|20 years after the putsch: Russia and Lithuania|
2011 10 03
The Soviet Union collapsed in 1991. The August putsch in Moscow turned out as an apotheosis of this collapse.
Twenty years ago Lithuania was fighting for the recovered independence which was not recognized by the soviet authorities. There were efforts to bring Lithuania back to the “international soviet family” by force: in January 1991 armored vehicles and tanks rolled down Vilnius streets, and soviet troops occupied the Press Building, Radio and TV committee building and TV tower. Fourteen peaceful civilians were killed; one of the Alfa group officers was shot by mistake by counterparts.
Twenty years ago Russia also started down the path of freedom. Russia’s Declaration of State Sovereignty was adopted on 12 June 1990 and next year Boris Yeltsin was elected President of Russian Federation. A paradoxical situation: Moscow as the center of Soviet Union opposing Moscow as the center of Russian Federation. The procedure of signature of a new union treaty was anticipated on 20 August 1991. According to the treaty, the Soviet Union should be renamed into the Commonwealth of Independent States. The Baltic States, Georgia, Moldova and Azerbaijan didn’t plan to join the above treaty.
The decisive reform of the Soviet Union approached, and some hard-line members of the Communist Party decided to take control of the country and retain the soviet empire by force (with the same main role of the Communist Party). The so-called State Committee of the State Emergency (GKChP) included: Oleg Baklanov, the then first deputy of USSR Defense Council; Vladimir Kryuchkov, chairman of KGB; Prime Minister Valentin Pavlov, Boris Pugo, minister of interior; Vasily Starodubtsev, chairman of the Peasant Union; Alexander Tizyakov, president of the Association of State Enterprises; minister of defense Dmitry Yazov; and Gennady Yanayev, chairman of the Committee and USSR Vice President. Luckily, within two days the putsch was over, and its failure marked the de facto end of the Soviet Union.
Several moments of the January 1991 events in Vilnius and the August putsch in Moscow are interrelated, namely: the tanks in the streets, contraposition of the authoritarian communist nomenclature and young democratic forces, and civilian victims. But today we speak more about the differences. Lithuania does remember the names of the Fighters for Freedom and every year commemorates the tragic events. In Russia hardly could many people recall the name of at least one of the three defenders of the White House who were killed during the putsch. Here are they: on 21 August 1991 I.Krichevski, D.Komari and V.Usov made the supreme sacrifice for Russia’s freedom.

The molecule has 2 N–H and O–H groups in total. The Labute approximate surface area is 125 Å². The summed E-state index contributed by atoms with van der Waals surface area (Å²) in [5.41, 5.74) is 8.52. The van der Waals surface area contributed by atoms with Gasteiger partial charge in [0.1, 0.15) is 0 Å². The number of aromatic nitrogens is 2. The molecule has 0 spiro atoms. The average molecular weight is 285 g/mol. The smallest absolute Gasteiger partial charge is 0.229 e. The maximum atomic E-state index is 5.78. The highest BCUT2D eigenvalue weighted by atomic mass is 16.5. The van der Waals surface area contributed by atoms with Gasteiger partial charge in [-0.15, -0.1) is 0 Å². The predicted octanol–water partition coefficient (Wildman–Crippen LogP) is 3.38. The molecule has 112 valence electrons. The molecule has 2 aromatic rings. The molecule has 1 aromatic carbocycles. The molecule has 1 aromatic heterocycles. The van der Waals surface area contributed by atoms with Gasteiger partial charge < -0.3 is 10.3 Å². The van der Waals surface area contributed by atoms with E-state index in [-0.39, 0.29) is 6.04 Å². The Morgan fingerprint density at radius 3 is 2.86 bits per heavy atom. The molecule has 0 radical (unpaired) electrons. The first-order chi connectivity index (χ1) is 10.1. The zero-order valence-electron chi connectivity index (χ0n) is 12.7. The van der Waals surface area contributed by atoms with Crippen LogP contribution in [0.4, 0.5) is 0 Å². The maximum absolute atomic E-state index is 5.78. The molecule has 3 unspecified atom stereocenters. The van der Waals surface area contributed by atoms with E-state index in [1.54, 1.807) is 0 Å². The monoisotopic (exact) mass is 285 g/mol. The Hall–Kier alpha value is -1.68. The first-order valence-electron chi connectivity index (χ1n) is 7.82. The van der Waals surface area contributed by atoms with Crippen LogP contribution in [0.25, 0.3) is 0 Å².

Russia partially ”shot” the seeds of democracy two years after the putsch: in October 1993 Russian President Boris Yeltsin gave the order to open fire to the White House which during the putsch served as the symbol of the Russian democracy. Moscow couldn’t find the historical background for the democratic order: the example of the failed Soviet Union or the Russian empire didn’t fit here. But the “imperial glamour” was still there: the loss of soviet power was very painful, and the desire to “take care” of the former soviet republics didn’t disappear.
The difference between the Russian and Lithuanian roads could be clearly seen ten years after the fatal 1991 events. Ten years ago Lithuania moved towards the set goal, i.e. pursued integration into European political and civil space, and in 2004 has become member of the EU and NATO. Meanwhile Russia ten years ago moved toward authoritarianism, initiated the Second War in Chechnya which enhanced the positions of Vladimir Putin.
According to Russian information space, KGChP actually reached its goals; not in 1991, but historically. 11 years ago the power in Russia was actually given to Vladimir Putin, i.e. to a person whose routes are in KGB. Thus, there is no wonder that he referred to the collapse of the Soviet Union as to “the major geopolitical catastrophe of the 20thcentury”: the putsch has matured in KGB, thus its fall can be evaluated by Putin as an unsuccessful KGB operation or as a professional mistake of this powerful organization which currently operates under a different title.
Straight after the putsch and collapse of the Soviet Union, the democratic world expected a lot from Russia. Theoretically Moscow could become a flagman of democratic changes in the post-soviet space. Simply the new Russian elite had to properly evaluate the soviet history, condemn the crimes of the regime, execute lustration and rest upon a real federalism. But Russia didn’t even try to get rid of its historical ghosts. The very idea of Freedom was not clear or understandable for Russia. Russia never disappeared from the global map, it never lost its statehood and independence, thus, the country couldn’t fully understand the ambition of Lithuania, Latvia, Estonia or Georgia to restore and retain freedom and get rid of the Kremlin’s custody.
The countries have come a long way over the past 20 years. Today Lithuania is a member of the club of democratic states and is back on the European and global map. Russia has also gone a long way forward, but sometimes it seems that actually the country is moving around.
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